Heathrow urges government to scrap ETA for transit passengers

Airport's hub status under threat from charges for those passing through to other destinations

Heathrow Airport's chief executive has warned that the Electronic Travel Authorisation scheme for transit passengers will hurt the British economy. EPA
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Attempts by the UK to widen visa-free arrivals with an Electronic Travel Authorisation scheme have backfired on Heathrow after transit passengers were included in the system.

The chief executive of Heathrow, Thomas Woldbye, has urged the British government to scrap ETAs for passengers who are merely passing through the airport to catch connecting flights to other destinations outside the UK.

Under the ETA scheme, international passengers with eligible and participating nationalities pay a fee of £10 ($12.50), regardless of whether they are entering Britain or are transit passengers flying on to somewhere else.

Currently, the scheme only applies to citizens of seven Middle Eastern states: the UAE, Qatar, Saudi Arabia, Oman, Bahrain, Kuwait and Jordan.

The scheme was launched in October last year and only applied to Qataris, while the other five Gulf states and Jordan joined in February this year.

The ETA scheme is cheaper, faster and easier to apply for than the long-standing Electronic Visa Waiver, which allowed visitors from the Gulf to stay in Britain for up to six months for tourism, business, study or medical treatment.

Under the new ETA system, travellers will be able to make unlimited visits to Britain over two years, or until the holder’s passport expires, whichever comes first.

The idea has been piloted with the Middle Eastern states because they represent the highest number of returning tourists, with tracking data showing that three quarters of all holiday visitors from the UAE make repeat visits to Britain.

Level playing field

Announcing another month of record passenger numbers at Heathrow for March, Mr Woldbye said that to keep the figures growing the government needs to “exempt airside transit passengers from the ETA scheme to avoid encouraging passengers to spend and do business elsewhere”.

“We need to level the playing field, so the UK aviation industry continues to be world-class,” he added.

Heathrow said the effect of the ETA on transit passenger numbers already shows in the figures from Qatar. In the first four months of the scheme, 19,000 fewer transit passengers travelled from the Gulf state to Heathrow.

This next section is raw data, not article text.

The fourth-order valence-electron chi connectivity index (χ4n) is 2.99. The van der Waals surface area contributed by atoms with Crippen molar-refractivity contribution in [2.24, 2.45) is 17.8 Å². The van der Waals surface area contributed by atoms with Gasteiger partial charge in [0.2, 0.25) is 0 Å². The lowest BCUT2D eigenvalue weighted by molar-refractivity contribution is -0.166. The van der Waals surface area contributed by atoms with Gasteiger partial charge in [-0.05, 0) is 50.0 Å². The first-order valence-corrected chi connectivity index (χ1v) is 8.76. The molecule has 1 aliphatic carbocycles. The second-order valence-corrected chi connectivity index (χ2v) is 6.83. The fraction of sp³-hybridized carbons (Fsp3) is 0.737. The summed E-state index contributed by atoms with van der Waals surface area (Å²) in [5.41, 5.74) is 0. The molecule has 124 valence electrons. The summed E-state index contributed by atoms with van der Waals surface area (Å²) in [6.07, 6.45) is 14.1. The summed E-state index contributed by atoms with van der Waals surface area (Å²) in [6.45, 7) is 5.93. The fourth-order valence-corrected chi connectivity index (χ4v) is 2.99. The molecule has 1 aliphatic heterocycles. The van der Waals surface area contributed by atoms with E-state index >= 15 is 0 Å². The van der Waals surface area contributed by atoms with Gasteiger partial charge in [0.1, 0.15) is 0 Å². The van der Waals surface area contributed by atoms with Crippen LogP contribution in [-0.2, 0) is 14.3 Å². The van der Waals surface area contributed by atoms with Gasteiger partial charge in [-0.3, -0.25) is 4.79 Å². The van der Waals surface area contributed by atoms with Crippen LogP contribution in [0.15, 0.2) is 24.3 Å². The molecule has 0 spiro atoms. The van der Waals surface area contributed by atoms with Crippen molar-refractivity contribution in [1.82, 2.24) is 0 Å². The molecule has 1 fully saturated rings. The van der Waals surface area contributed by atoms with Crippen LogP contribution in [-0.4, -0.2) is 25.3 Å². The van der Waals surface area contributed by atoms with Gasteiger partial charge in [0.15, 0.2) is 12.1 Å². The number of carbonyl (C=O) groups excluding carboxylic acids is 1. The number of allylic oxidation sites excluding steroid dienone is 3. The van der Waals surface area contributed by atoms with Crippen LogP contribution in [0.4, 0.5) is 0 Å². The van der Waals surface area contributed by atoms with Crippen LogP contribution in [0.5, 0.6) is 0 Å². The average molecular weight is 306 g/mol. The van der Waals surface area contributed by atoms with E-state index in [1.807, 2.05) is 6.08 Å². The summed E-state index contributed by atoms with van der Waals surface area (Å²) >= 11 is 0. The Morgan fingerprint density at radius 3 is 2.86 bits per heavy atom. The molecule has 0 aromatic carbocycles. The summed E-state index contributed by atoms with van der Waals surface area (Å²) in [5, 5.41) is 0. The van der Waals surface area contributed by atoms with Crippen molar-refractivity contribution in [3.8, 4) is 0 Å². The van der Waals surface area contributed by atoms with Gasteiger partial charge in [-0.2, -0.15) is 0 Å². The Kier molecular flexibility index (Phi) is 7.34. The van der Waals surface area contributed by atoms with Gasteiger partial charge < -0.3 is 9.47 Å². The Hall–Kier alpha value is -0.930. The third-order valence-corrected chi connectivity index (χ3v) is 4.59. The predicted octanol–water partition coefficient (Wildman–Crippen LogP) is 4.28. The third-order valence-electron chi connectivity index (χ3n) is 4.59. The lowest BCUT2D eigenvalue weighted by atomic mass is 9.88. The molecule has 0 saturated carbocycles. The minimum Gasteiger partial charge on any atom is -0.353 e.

That, Heathrow argues, is a worrying trend and a “huge blow to UK competitiveness as many long-haul routes, which are highly important to the UK’s economy, exports and wider connectivity, rely on transit passengers”.

Heathrow argues that the scheme is driving transit passengers to use other airports, potentially threatening its position as the world's most connected airport.

”We are introducing an Electronic Travel Authorisation (ETA) scheme to enhance border security by increasing our knowledge about those seeking to come to the UK and preventing the arrival of those who pose a threat," a spokesperson for the UK's Home Office said.

“Requiring transit passengers to obtain an ETA stops people who may use connecting flights to avoid gaining permission to travel to the UK.

"We are keeping this under review as we continue to roll out the scheme and we will continue to work with the aviation sector on this."

Heathrow said March was the second record-breaking month in a row, as nearly seven million people travelled through the airport.

Easter weekend was Heathrow's busiest ever, with 936,000 passengers departing or arriving. Good Friday was the busiest ever direct departure day, with 118,000 people starting their journeys at Heathrow.

Passport price pressure

Meanwhile, the cost of a British passport went up on Thursday, for the second time in 14 months.

The price of an online application for a new or renewed passport went up by 7 per cent to £88.50, having already risen by 9 per cent in February last year.

“While these latest price rises may well reflect rising production or processing costs, the UK passport is now among the priciest in Europe, and travellers due to renew will likely be shocked by how much these little blue books now cost,” said Guy Hobbs, a travel expert at the consumer group Which?

From the middle of next year, British passport holders will also have to pay £6 to travel inside the EU under the European Travel Information and Authorisation System.

Updated: April 12, 2024, 6:01 PM